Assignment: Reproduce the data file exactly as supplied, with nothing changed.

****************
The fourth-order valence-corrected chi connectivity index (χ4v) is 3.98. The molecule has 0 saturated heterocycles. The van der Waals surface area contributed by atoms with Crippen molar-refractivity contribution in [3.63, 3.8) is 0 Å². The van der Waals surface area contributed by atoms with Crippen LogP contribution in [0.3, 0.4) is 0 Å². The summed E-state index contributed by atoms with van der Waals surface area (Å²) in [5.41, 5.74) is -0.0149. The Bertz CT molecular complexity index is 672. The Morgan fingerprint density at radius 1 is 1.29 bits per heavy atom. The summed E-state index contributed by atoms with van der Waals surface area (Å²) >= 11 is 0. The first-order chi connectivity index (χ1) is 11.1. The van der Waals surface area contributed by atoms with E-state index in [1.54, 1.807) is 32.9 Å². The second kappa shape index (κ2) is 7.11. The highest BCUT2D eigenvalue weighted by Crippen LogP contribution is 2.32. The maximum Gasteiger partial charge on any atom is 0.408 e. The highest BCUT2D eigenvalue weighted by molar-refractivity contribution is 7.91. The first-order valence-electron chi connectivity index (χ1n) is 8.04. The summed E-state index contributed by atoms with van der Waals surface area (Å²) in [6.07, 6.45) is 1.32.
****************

The fourth-order valence-corrected chi connectivity index (χ4v) is 3.98. The molecule has 0 saturated heterocycles. The van der Waals surface area contributed by atoms with Crippen molar-refractivity contribution in [3.63, 3.8) is 0 Å². The van der Waals surface area contributed by atoms with Crippen LogP contribution in [0.3, 0.4) is 0 Å². The summed E-state index contributed by atoms with van der Waals surface area (Å²) in [5.41, 5.74) is -0.0149. The Bertz CT molecular complexity index is 672. The Morgan fingerprint density at radius 1 is 1.29 bits per heavy atom. The summed E-state index contributed by atoms with van der Waals surface area (Å²) >= 11 is 0. The first-order chi connectivity index (χ1) is 11.1. The van der Waals surface area contributed by atoms with E-state index in [1.54, 1.807) is 32.9 Å². The second kappa shape index (κ2) is 7.11. The highest BCUT2D eigenvalue weighted by Crippen LogP contribution is 2.32. The maximum Gasteiger partial charge on any atom is 0.408 e. The highest BCUT2D eigenvalue weighted by molar-refractivity contribution is 7.91. The first-order valence-electron chi connectivity index (χ1n) is 8.04. The summed E-state index contributed by atoms with van der Waals surface area (Å²) in [6.07, 6.45) is 1.32.